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CR prepress abstract   -  DOI:

The future of paleoclimate

Jan Esper*, Ulf Büntgen

*Corresponding author:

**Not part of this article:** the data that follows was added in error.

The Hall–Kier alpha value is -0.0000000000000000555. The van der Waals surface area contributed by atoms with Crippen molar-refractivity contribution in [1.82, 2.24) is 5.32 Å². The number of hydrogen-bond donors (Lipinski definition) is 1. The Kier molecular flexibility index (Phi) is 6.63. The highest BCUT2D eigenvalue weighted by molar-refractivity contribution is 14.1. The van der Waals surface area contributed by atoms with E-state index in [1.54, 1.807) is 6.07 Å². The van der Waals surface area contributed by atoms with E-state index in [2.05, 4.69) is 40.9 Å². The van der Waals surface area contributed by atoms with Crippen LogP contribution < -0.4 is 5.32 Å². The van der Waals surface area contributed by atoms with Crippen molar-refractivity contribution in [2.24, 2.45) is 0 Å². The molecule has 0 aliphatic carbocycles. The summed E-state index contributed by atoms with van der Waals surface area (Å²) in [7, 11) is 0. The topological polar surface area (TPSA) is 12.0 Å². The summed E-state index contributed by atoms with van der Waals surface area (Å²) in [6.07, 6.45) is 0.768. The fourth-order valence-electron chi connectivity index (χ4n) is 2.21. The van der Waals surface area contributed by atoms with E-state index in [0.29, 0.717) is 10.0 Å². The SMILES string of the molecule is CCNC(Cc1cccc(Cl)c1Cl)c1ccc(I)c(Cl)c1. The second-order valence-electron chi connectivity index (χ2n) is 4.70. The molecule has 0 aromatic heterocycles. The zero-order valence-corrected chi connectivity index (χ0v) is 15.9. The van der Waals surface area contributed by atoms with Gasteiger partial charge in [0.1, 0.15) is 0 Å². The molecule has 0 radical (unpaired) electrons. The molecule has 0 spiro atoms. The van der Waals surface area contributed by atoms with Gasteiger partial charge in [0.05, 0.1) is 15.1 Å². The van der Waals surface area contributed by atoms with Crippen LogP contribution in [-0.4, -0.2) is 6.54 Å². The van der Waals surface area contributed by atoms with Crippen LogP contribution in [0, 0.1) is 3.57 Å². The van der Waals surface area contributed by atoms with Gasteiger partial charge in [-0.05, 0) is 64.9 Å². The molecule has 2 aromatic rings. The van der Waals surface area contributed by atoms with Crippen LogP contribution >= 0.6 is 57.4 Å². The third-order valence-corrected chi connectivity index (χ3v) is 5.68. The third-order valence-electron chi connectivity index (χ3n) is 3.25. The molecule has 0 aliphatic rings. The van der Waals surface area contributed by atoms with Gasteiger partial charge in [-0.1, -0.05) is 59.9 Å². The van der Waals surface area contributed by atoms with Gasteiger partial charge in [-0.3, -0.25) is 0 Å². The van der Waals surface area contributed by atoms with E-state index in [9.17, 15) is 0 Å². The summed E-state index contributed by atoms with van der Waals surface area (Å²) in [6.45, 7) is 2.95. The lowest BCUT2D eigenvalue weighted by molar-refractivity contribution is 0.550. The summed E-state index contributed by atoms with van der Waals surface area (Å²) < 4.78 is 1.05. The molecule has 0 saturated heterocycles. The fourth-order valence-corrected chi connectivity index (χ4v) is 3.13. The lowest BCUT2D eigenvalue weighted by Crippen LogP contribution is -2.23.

ABSTRACT: Ever since the Intergovernmental Panel on Climate Change (IPCC) won the Nobel Peace Prize in 2007, the release of new reports every 6–8 years generates an international media echo and influences policy makers around the world. Beyond its public impact, the Working Group 1 reports on “The Physical Science Basis” are unique documents that summarize the state of climate science at a given point in time, and the chapter on paleoclimatic findings became a pivotal benchmark within and beyond academia. This tradition will now be resigned as the IPCC decided to not include a chapter on paleoclimatic findings in its next Working Group 1 report to be released in 2021, but to add information on past climate variability to several subsections. Even readers from outside the climate science community might wonder why this is the case. Are paleoclimatic findings less relevant to understand the current climate dynamics, or have the fundamental paleoclimatic problems been solved so that previous reports serve the purpose of informing the public? None of this is applicable: Information on past natural climate variability is still important to narrow uncertainties of future scenarios yet our knowledge quickly fades over the most recent period of pre-instrumental climate variability, the Common Era (CE) spanning the past 2000 years.